An opposition party in Nigeria has filed an action in court seeking to stop the Independent National Electoral Commission from conducting next month's general elections. For VOA, Gilbert da Costa in Abuja reports that this is the latest in a series of critical challenges facing the landmark elections.
The National Democratic Party says the process leading to the elections is deeply flawed.
The NDP blames the electoral commission for the lapses and is demanding the postponement or cancellation of the April vote.
Party spokesman Kassim Afeagbu says the electoral body has flagrantly disregarded laws guiding the elections, particularly the requirement that a register of voters should be published at least 60 days before general elections.
"We are asking the court for a perpetual injunction restraining INEC [Independent National Electoral Commission] from conducting elections, because they have not given political parties and the Nigerian electorate an authentic voters register as provided for by law," said Afeagbu. "The law says you should do that 60 days to elections. So from our own estimation, we are saying they have violated the provisions of the law."
The electoral commission maintains there has been no breach of the law and dismisses the challenge.
"It is just unfortunate that somebody is claiming that we have not displayed the voter register," says Segun Adeogun, the electoral commission's spokesman. "By our program, the voters register was supposed to have been displayed in the month of February and this was done in all the states of the federation. The register was displayed in all the centers where the compilation was done. So, for somebody to come and say that the register was not displayed, to me it is very funny."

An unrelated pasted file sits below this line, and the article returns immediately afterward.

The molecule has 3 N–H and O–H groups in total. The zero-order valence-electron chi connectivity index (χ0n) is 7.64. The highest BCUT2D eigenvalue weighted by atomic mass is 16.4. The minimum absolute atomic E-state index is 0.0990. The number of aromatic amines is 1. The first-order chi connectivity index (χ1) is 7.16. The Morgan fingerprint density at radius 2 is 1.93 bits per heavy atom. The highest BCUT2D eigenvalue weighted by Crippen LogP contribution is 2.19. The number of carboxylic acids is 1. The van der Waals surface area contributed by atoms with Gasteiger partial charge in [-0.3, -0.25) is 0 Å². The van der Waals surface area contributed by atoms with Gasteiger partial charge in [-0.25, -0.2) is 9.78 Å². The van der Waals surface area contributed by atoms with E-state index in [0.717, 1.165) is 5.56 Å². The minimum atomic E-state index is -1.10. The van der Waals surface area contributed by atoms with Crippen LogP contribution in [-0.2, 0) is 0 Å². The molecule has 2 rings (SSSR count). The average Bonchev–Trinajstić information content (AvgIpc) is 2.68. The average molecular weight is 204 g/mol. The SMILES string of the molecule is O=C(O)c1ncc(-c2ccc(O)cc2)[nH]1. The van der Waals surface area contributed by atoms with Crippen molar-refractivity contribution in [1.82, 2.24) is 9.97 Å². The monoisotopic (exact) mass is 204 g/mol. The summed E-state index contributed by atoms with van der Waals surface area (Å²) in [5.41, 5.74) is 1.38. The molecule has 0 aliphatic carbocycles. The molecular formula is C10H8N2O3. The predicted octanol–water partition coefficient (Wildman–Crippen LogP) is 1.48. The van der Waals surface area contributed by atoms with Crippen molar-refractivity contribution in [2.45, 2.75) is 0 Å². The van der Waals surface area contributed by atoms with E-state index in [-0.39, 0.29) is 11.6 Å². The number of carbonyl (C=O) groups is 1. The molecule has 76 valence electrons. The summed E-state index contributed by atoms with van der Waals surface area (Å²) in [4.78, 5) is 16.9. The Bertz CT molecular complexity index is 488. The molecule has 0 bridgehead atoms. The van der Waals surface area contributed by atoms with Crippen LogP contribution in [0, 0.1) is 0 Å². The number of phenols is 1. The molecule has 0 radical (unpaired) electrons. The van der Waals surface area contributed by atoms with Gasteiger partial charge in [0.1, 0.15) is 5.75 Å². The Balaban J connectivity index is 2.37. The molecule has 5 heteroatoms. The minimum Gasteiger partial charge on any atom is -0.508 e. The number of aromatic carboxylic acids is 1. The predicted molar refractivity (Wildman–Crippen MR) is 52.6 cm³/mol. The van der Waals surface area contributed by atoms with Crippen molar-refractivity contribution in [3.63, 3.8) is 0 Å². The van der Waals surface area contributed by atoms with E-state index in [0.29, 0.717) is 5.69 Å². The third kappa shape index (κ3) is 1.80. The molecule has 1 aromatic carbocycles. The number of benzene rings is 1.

Preparation for the crucial vote has been riddled with serious problems, prompting a groundswell of discontent and concern among Nigerians.
But Emma Ezeazu, of the elections watchdog Alliance for Credible Elections, says despite glaring shortcomings the elections must go on.
"The Alliance for Credible Elections will like these elections to hold," she said. "Our aim is that the elections must hold and that the present incumbent must hand over power by May 29th. Having said that, it is clear, it is very true that INEC never displayed any voter register. They claim to have done so, but all our investigations across the country, we did not see any voter register displayed."
Voting for the country's 36 state governors and state parliaments is to take place April 14, followed by elections for president and the federal legislature a week later.
There have been assassinations and fighting between supporters of opposing candidates.
The uncertainty over whether Vice President Atiku Abubakar will be able to contest is adding to the tension.
The elections are expected to deliver the first transition from one elected president to another in Africa's most populous country.